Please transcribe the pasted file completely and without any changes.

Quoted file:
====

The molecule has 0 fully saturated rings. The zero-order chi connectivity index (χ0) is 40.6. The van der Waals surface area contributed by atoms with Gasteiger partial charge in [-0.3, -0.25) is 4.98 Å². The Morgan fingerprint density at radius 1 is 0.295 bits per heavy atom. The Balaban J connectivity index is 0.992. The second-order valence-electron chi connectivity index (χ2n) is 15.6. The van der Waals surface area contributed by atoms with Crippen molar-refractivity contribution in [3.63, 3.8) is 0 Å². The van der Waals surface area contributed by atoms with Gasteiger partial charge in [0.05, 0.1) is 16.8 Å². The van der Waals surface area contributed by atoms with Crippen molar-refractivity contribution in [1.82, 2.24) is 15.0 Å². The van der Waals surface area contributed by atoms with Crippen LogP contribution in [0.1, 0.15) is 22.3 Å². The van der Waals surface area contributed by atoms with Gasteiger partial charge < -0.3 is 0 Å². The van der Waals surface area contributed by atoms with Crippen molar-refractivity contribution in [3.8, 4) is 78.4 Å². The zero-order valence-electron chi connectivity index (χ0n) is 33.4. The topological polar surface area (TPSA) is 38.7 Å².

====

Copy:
The molecule has 0 fully saturated rings. The zero-order chi connectivity index (χ0) is 40.6. The van der Waals surface area contributed by atoms with Gasteiger partial charge in [-0.3, -0.25) is 4.98 Å². The Morgan fingerprint density at radius 1 is 0.295 bits per heavy atom. The Balaban J connectivity index is 0.992. The second-order valence-electron chi connectivity index (χ2n) is 15.6. The van der Waals surface area contributed by atoms with Crippen molar-refractivity contribution in [3.63, 3.8) is 0 Å². The van der Waals surface area contributed by atoms with Gasteiger partial charge in [0.05, 0.1) is 16.8 Å². The van der Waals surface area contributed by atoms with Crippen molar-refractivity contribution in [1.82, 2.24) is 15.0 Å². The van der Waals surface area contributed by atoms with Crippen LogP contribution in [0.1, 0.15) is 22.3 Å². The van der Waals surface area contributed by atoms with Gasteiger partial charge < -0.3 is 0 Å². The van der Waals surface area contributed by atoms with Crippen molar-refractivity contribution in [3.8, 4) is 78.4 Å². The zero-order valence-electron chi connectivity index (χ0n) is 33.4. The topological polar surface area (TPSA) is 38.7 Å².